Wednesday, April 17, 2024
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Journey of faith

Over two million Muslims have gathered in Makkah this year to perform the annual haj pilgrimage, marking the largest religious gathering globally. Among them are around 1,000 haj pilgrims from Brunei.

The haj is one of the five pillars of Islam and is considered a mandatory pilgrimage for all Muslims, with the means to be undertaken at least once in their lifetime.

As the haj pilgrimage returns to pre-pandemic levels, pilgrims donning white robes or ihram converged in Mount Arafah, reaching its pinnacle on Tuesday. Despite the scorching heat in Makkah, testing the endurance of the worshippers, pilgrims gather in Mount Arafah. Here, Prophet Muhammad (pbuh) delivered his final sermon.

Those who are not pilgrims are recommended to fast on this day, as it is a sunnah of the Prophet (pbuh). The Prophet (pbuh) mentioned that fasting on the day of Arafah expiates the sins of the past and the coming year.

Before their departure to Makkah, Bruneian haj pilgrims spent time in Madinah, where they performed prayers at the Nabawi Mosque, considered the second holiest mosque in Islam after the Great Mosque (Masjidil Haram) in Makkah. They also visited the resting place of Prophet Muhammad (pbuh) inside the Nabawi Mosque, the Raudhah (the garden of Paradise), and historical sites in Madinah.

Pilgrims during the annual haj pilgrimage, in Makkah, Saudi Arabia. PHOTO: AP
Water mist is sprayed on pilgrims as they walk on the Plain of Arafah. PHOTO: AP

Bruneian pilgrims are advised to stay hydrated, minimise sun exposure, and care for their health, especially those with pre-existing illnesses. Health authorities emphasise the importance of drinking enough water to avoid dehydration and maintaining personal hygiene, including hand-washing before and after meals.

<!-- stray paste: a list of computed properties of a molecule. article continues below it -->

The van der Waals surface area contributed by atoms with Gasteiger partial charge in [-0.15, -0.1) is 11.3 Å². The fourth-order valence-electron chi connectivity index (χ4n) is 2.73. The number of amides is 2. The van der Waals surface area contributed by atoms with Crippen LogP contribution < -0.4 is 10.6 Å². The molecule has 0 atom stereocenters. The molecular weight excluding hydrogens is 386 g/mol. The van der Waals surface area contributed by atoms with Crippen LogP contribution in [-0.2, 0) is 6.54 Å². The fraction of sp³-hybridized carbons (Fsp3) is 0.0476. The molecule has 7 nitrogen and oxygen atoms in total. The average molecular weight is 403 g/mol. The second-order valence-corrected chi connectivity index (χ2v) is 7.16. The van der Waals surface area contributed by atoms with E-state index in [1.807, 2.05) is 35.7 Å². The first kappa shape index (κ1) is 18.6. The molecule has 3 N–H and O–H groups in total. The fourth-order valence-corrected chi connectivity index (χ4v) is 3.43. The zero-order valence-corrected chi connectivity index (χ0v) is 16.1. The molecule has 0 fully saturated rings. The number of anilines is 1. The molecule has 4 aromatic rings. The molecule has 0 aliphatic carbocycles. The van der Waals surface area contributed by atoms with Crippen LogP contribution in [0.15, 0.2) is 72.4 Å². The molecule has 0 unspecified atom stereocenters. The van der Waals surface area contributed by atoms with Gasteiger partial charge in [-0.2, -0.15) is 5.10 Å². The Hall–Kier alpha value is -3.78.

The haj rituals include Tawaf (circling the Kaabah seven times at Masjidil Haram), Sa’ie (going back and forth between Safa and Marwah hills), and stoning the devil at three Jamrah (pillars) in Mina by throwing pebbles at the walls representing the devil. Pilgrims also pass by Mudzalifah, where pebbles for stoning devils are collected.

However, Bruneian pilgrims receive pebbles in advance from their haj travel agencies. Finally, haj pilgrims will perform Tahalul (cutting or trimming hair).

The haj journey concludes with Aidiladha, also known as the Feast of Sacrifice.

The celebration was marked yesterday in Saudi Arabia and today in Brunei. Animals are sacrificed throughout the country within the three days of Tasyrik.

Before returning to their homelands, haj pilgrims will perform the farewell Tawaf or Tawaf Wida’. Brunei pilgrims will return in early July through four flights.

This year, the age restriction for pilgrims, previously set at under 65 years, has been removed, allowing thousands of elderly to participate.

During the COVID-19 pandemic, the number of haj pilgrims was limited. It was only last year that the annual pilgrimage was reinstated, with around 450 Bruneian pilgrims performing the rituals. Those aged 65 and above were not allowed to participate last year.

Muslims are encouraged to make the most of the 10 days of Zulhijjah, drawing closer to Allah the Almighty by giving charity, fasting on the day of Arafah (for non-pilgrims), reciting Takbir (praising Allah the Almighty), and Al-Quran recitation.

Pilgrims are urged to fully embrace the opportunity to be in the Holy Land and to perform their acts of worship with sincerity, and refraining from committing sinful acts. A pilgrim’s journey is distinct from a casual traveller’s, as every intention, movement, and expenditure carries immense blessings. When done sincerely in the name of Allah the Almighty, the reward is known as Mabrur haj (perfect haj). – Azlan Othman

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